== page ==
The Blu-ray Disc Association has announced the finalisation of the Ultra HD Blu-ray specification, complete with shiny new logo designed to delineate discs containing consumer 4K content.
Launched as the follow-up to the hugely successful DVD format, Blu-ray fought a bitter war with rival HD-DVD for the hearts, minds and wallets of consumers. Backed by Sony, Blu-ray won out - one of the very, very few instances of Sony winning a format war - and has become the de facto standard for physical distribution of high-definition content. With increasing prevalence of high-speed broadband internet access, however, consumers are turning away from physical media to streaming and downloads of High Definition content - which is where Ultra HD is coming to the rescue, requiring as it does a considerably faster connection to stream than the four-times-smaller High Definition.
With consumer-ready Ultra HD displays - based on a variant of the 4K resolution standard running at 3,840 x 2,160 (2160P) - now becoming affordable, demand for content to support such displays is high. As a result, it's no surprise to find the Blu-ray Disc Association launching Ultra HD Blu-ray as the go-to physical standard for high-resolution media.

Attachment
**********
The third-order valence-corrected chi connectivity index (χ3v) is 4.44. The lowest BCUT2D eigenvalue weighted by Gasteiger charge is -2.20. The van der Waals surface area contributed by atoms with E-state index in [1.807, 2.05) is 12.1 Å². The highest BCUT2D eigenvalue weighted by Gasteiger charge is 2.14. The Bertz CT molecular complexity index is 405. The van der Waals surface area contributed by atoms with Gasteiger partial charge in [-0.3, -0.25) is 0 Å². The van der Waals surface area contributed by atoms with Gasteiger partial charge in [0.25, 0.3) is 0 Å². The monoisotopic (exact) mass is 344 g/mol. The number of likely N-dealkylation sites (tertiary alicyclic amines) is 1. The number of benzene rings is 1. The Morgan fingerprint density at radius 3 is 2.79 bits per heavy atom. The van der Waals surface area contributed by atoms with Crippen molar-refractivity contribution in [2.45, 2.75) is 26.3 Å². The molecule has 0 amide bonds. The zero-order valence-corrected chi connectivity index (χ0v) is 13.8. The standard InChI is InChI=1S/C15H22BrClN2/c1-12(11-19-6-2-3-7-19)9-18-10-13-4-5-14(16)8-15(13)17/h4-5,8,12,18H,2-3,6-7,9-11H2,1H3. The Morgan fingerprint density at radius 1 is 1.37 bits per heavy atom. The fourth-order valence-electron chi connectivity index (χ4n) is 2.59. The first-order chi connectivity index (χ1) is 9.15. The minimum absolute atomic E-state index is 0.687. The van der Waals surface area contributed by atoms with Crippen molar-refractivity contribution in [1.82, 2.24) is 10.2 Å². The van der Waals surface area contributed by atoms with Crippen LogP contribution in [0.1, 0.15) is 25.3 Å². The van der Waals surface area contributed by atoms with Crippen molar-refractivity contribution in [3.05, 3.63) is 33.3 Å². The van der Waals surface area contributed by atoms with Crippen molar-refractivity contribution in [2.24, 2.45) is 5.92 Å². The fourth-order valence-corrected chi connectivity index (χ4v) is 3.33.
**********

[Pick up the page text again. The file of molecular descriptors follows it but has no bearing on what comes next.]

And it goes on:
'For years, Blu-ray Disc has set the standard for high definition picture and audio quality in the home. Ultra HD Blu-ray will do the same for UHD home entertainment,
' claimed Victor Matsuda, chair of the BDA Promotions Committee, at the announcement. 'The technical capabilities of Blu-ray Disc, in particular its significant storage capacity and high data transfer rates, will enable the delivery of an unparalleled, consistent and repeatable UHD experience.
The new standard, which will be labelled on discs via the pictured logo, includes support for 3,840 x 2,160 resolution, high dynamic range (HDR), and high frame-rate (HFR) content, alongside what the group describes as 'immersive, object-based sound formats
.' The updated standard also includes a new feature dubbed 'digital bridge,' allowing content to be transferred between devices in a similar way to the Ultraviolet codes provided with current-generation DVD and Blu-ray releases.
Licensing of the new standard begins this summer, but the BDA is currently silent on when devices and discs will hit the open market. It has, however, reassured consumers that all Ultra HD players will be entirely compatible with existing Blu-ray discs and content. Details of the standard have not yet made it to the Blu-ray Disc Association's website
, which was last updated in 2010.